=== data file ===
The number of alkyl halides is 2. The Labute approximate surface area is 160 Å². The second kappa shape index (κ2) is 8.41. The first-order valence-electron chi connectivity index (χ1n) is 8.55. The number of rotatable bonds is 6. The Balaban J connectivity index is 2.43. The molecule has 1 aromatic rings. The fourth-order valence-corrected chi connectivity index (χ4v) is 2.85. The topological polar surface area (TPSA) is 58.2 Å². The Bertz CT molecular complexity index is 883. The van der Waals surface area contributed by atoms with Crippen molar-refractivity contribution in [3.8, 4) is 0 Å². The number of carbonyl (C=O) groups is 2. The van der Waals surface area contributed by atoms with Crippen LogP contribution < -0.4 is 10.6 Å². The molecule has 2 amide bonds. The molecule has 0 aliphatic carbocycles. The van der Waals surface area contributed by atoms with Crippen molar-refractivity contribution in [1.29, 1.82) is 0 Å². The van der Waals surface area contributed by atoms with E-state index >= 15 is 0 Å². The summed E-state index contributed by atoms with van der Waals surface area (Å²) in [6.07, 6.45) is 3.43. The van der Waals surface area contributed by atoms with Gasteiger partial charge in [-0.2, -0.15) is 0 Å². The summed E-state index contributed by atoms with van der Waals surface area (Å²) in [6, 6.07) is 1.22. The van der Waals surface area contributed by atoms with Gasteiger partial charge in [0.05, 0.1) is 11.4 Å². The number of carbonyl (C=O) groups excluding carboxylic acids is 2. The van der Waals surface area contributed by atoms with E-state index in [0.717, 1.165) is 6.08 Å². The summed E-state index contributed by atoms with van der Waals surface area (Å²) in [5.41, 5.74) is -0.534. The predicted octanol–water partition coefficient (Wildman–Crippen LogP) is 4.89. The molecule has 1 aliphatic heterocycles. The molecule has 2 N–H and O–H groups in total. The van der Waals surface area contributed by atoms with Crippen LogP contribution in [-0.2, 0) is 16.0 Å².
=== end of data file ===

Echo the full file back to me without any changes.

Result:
The number of alkyl halides is 2. The Labute approximate surface area is 160 Å². The second kappa shape index (κ2) is 8.41. The first-order valence-electron chi connectivity index (χ1n) is 8.55. The number of rotatable bonds is 6. The Balaban J connectivity index is 2.43. The molecule has 1 aromatic rings. The fourth-order valence-corrected chi connectivity index (χ4v) is 2.85. The topological polar surface area (TPSA) is 58.2 Å². The Bertz CT molecular complexity index is 883. The van der Waals surface area contributed by atoms with Crippen molar-refractivity contribution in [3.8, 4) is 0 Å². The number of carbonyl (C=O) groups is 2. The van der Waals surface area contributed by atoms with Crippen LogP contribution < -0.4 is 10.6 Å². The molecule has 2 amide bonds. The molecule has 0 aliphatic carbocycles. The van der Waals surface area contributed by atoms with Crippen molar-refractivity contribution in [1.29, 1.82) is 0 Å². The van der Waals surface area contributed by atoms with E-state index >= 15 is 0 Å². The summed E-state index contributed by atoms with van der Waals surface area (Å²) in [6.07, 6.45) is 3.43. The van der Waals surface area contributed by atoms with Gasteiger partial charge in [-0.2, -0.15) is 0 Å². The summed E-state index contributed by atoms with van der Waals surface area (Å²) in [6, 6.07) is 1.22. The van der Waals surface area contributed by atoms with Gasteiger partial charge in [0.05, 0.1) is 11.4 Å². The number of carbonyl (C=O) groups excluding carboxylic acids is 2. The van der Waals surface area contributed by atoms with E-state index in [0.717, 1.165) is 6.08 Å². The summed E-state index contributed by atoms with van der Waals surface area (Å²) in [5.41, 5.74) is -0.534. The predicted octanol–water partition coefficient (Wildman–Crippen LogP) is 4.89. The molecule has 1 aliphatic heterocycles. The molecule has 2 N–H and O–H groups in total. The van der Waals surface area contributed by atoms with Crippen LogP contribution in [-0.2, 0) is 16.0 Å².